President Donald Trump published a tweet from his personal Twitter account about 3 a.m. in which he condemned UC Berkeley for the Milo Yiannopoulos protests Wednesday night and threatened to revoke federal funds from the campus.
“If U.C. Berkeley does not allow free speech and practices violence on innocent people with a different point of view — NO FEDERAL FUNDS?” Trump said in his tweet.
The protests began on Sproul Plaza about 5 p.m. and quickly grew to 1,000 attendees. There were about 150 masked agitators in the crowd who escalated the protests to violence, according to a campus statement. UCPD decided it could not ensure Yiannopoulos’ safety and evacuated him from the premises, resulting in the cancellation of the event. But the crowd continued marching to Downtown Berkeley and, later, back through campus.
According to campus spokesperson Dan Mogulof, for the fiscal year of 2015-16, UC Berkeley students received $200 million in federal financial aid, in addition to $400 million for the campus’s research enterprise.
ASUC President Will Morrow was concerned by Trump’s threat, emphasizing that the campus is “an invaluable resource.”
“While the actions last night of a few, especially of those who had no affiliation to the campus, were reprehensible, I think it is important to not punish or even threaten to punish an entire public university system devoted to providing the public good of an equitable education that is beneficial — not only to those who learn across the campus, but those across the country who benefit from the research,” Morrow said.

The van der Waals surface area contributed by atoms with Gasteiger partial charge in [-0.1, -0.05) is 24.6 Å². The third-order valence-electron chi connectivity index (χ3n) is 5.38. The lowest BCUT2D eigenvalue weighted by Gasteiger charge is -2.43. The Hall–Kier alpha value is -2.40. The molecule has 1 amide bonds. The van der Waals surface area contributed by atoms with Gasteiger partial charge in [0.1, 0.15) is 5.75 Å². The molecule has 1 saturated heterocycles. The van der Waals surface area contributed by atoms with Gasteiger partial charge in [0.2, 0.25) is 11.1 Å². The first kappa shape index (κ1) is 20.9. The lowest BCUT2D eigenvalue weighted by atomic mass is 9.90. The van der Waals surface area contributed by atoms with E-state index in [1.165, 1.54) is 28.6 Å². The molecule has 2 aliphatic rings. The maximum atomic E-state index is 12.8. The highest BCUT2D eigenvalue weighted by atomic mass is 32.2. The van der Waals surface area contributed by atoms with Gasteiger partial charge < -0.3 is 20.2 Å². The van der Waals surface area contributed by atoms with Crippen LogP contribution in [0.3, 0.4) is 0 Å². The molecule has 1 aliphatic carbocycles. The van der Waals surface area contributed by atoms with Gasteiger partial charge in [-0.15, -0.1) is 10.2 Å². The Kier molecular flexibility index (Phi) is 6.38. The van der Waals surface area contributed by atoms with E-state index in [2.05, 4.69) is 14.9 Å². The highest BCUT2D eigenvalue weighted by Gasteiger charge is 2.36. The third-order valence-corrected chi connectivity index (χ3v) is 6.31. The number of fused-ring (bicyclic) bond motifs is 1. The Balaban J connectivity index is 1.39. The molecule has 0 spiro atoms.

The White House could not immediately be reached for comment on Trump’s tweet.
Counselor to the President Kellyanne Conway responded to UC Berkeley’s protests in an interview with Fox & Friends.
“I don’t even know if they know what they’re protesting. Is it the free speech?” Conway said. “In the real world, when these kids grow up and go try to find jobs, which they will in the Trump economy — life doesn’t work that way, folks.”
Some California state officials, however, were concerned and displeased by Trump’s tweet.
“I think it’s inappropriate to threaten the funding of one of the premier research institutions in the country that has and is continuing to contribute to the strength of California and the U.S.’s economy,” said California State Sen. Nancy Skinner, D-Berkeley. “(One) that is the source of some of the key research on defense policy, on security, on energy, health and technological innovations of all kinds and almost every other field.”
Rep. Barbara Lee took to Twitter about 8:10 a.m., stating that Trump didn’t have the right to threaten the university.
“Pres. Trump doesn’t have a license to blackmail universities,” Lee said in her tweet. “He’s the president, not a dictator, (and) his empty threats are an abuse of power.”
Lt. Gov. Gavin Newsom also replied to Trump’s tweet about 7:47 a.m., expressing his shock at Trump’s threat.
“As a UC Regent I’m appalled at your willingness to deprive over 38,000 students access to an education because of the actions of a few,” Newsom said in his tweet.
Chancellor Nicholas Dirks sent a campuswide email about 9:55 a.m. in response to the fallout from the Yiannopoulos event. In it, he condemned the agitators who infiltrated the on-campus protests and used violence.
In the email, Dirks expressed regret for the violence that “undermined the First Amendment rights” of the speaker and the lawful protesters.
“The violence last night was an attack on the fundamental values of the university, which stands for and helps to maintain and nurture open inquiry and an inclusive civil society, the bedrock of a genuinely democratic nation,” Dirks said in his email. “We are now, and will remain in the future, completely committed to Free Speech as essential to our educational mission and a vital component of our identity at UC Berkeley.”
Check back for updates.